How can we retitle a car from Pennsylvania to N.J.?


Q. My husband has an LLC in Pennsylvania, where his business car is registered. He is now moving to New Jersey and would like to transfer that car to New Jersey and register it in his own name. Is there any way he can make a transfer without paying tax? Can he make it as a gift?
— Trying to help

A. Welcome to the Garden State.

There are several steps he has to take to make this change.

First, he will need a valid driver’s license in New Jersey, and be able to show his Social Security number, have a valid email address and proof of a New Jersey auto insurance policy, said Jody D’Agostini, a certified financial planner with Equitable Advisors/The Falcon Financial Group in Morristown.

“Since he is transferring ownership, you will need to register in person at one of the New Jersey Motor Vehicle agencies,” she said. “Since he is moving to New Jersey, he needs to make the transfer within 60 days of establishing residency.”

He will need to present the original out-of-state title and complete an application for a certificate of ownership, she said.

It’s fine to transfer the title to a person from the business, and this requires a bill of sale, she said.

“You will need to transfer title using the reverse side of the vehicle’s title and include a bill of sale,” she said. “That should include the buyer’s name and address, the date of the sale and sales price, as well as the odometer reading.”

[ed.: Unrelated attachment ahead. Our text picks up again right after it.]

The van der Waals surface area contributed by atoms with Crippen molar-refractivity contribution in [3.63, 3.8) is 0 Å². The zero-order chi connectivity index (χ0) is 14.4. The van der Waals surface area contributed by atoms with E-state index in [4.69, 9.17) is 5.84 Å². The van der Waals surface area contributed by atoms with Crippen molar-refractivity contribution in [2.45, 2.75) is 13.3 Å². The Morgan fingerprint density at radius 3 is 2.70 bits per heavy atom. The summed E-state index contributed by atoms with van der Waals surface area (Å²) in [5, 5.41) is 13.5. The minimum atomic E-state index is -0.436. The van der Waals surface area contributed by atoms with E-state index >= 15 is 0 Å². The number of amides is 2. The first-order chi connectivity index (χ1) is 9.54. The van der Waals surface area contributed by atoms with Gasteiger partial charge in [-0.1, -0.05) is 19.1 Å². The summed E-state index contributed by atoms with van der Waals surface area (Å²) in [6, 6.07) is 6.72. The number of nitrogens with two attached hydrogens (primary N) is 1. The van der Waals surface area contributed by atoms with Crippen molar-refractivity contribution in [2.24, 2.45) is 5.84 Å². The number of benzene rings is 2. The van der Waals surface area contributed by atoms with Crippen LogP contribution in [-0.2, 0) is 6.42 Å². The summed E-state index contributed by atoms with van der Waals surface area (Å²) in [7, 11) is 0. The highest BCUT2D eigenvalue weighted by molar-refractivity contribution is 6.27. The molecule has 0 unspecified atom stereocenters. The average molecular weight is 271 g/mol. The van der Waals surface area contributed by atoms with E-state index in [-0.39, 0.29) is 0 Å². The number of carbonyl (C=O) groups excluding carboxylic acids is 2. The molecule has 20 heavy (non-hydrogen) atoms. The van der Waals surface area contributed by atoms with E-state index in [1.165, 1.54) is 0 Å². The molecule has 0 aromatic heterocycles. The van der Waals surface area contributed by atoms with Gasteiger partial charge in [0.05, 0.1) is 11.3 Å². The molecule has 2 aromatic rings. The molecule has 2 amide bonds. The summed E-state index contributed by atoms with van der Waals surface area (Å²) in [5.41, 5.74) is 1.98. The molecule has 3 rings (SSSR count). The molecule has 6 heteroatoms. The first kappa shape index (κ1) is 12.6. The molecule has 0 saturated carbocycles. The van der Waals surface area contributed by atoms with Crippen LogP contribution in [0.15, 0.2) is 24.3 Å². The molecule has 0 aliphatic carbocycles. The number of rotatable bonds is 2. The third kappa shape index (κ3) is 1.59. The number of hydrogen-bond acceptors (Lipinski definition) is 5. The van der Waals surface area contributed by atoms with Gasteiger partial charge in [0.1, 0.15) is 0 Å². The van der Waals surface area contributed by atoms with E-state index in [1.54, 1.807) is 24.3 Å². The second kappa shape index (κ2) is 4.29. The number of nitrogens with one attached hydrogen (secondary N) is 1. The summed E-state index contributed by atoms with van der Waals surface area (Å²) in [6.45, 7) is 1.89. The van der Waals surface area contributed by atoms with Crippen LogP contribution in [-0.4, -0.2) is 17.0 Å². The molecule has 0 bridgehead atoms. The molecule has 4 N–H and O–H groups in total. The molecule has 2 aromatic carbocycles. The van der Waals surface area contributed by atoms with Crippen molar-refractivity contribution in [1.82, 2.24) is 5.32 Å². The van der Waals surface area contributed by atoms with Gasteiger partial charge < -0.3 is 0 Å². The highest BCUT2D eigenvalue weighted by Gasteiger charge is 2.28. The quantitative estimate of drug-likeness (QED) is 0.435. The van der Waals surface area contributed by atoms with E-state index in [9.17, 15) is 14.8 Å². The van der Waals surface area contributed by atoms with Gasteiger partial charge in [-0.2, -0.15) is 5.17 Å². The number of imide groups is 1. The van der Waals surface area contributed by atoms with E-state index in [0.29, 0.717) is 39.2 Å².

You will need to pay the transfer and other applicable fees, she said, as well as sales tax on the amount of the purchase price. If the car has been depreciated and has little value, you would not likely need to pay much sales tax and you can reflect that price on the title, she said.

“Alternatively, he can gift the car from the business to himself. Again, the paperwork needs to be completed in person at a NJ Motor Vehicle Agency,” she said.

You should make “gift” in the section for the price. The annual exclusion moved up to $16,000 per year in 2022.”

If the car is received as a gift, no New Jersey sales tax will be due.

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This story was originally published on Aug. 10, 2022. presents certain general financial planning principles and advice, but should never be viewed as a substitute for obtaining advice from a personal professional advisor who understands your unique individual circumstances.